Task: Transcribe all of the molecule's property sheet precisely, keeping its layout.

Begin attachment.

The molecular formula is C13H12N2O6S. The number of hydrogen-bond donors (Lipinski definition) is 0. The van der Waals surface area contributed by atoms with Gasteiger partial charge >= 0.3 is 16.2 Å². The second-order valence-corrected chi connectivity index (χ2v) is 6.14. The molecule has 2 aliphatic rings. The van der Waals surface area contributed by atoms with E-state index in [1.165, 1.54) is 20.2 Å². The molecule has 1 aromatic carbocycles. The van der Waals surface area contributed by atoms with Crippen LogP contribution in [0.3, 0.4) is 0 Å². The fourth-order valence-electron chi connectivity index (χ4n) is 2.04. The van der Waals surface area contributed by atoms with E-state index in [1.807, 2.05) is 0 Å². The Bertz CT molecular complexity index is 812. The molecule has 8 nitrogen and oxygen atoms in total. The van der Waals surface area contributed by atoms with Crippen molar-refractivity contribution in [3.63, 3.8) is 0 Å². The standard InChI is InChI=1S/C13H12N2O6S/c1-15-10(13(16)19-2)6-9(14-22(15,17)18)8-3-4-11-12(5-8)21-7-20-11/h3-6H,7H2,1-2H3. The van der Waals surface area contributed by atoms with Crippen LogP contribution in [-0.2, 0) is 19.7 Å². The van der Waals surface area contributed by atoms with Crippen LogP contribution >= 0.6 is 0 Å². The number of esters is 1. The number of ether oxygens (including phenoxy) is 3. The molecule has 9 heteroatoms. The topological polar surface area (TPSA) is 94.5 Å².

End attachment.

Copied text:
The molecular formula is C13H12N2O6S. The number of hydrogen-bond donors (Lipinski definition) is 0. The van der Waals surface area contributed by atoms with Gasteiger partial charge >= 0.3 is 16.2 Å². The second-order valence-corrected chi connectivity index (χ2v) is 6.14. The molecule has 2 aliphatic rings. The van der Waals surface area contributed by atoms with E-state index in [1.165, 1.54) is 20.2 Å². The molecule has 1 aromatic carbocycles. The van der Waals surface area contributed by atoms with Crippen LogP contribution in [0.3, 0.4) is 0 Å². The fourth-order valence-electron chi connectivity index (χ4n) is 2.04. The van der Waals surface area contributed by atoms with E-state index in [1.807, 2.05) is 0 Å². The Bertz CT molecular complexity index is 812. The molecule has 8 nitrogen and oxygen atoms in total. The van der Waals surface area contributed by atoms with Crippen molar-refractivity contribution in [3.63, 3.8) is 0 Å². The standard InChI is InChI=1S/C13H12N2O6S/c1-15-10(13(16)19-2)6-9(14-22(15,17)18)8-3-4-11-12(5-8)21-7-20-11/h3-6H,7H2,1-2H3. The van der Waals surface area contributed by atoms with Crippen LogP contribution in [-0.2, 0) is 19.7 Å². The van der Waals surface area contributed by atoms with Crippen LogP contribution >= 0.6 is 0 Å². The number of esters is 1. The number of ether oxygens (including phenoxy) is 3. The molecule has 9 heteroatoms. The topological polar surface area (TPSA) is 94.5 Å².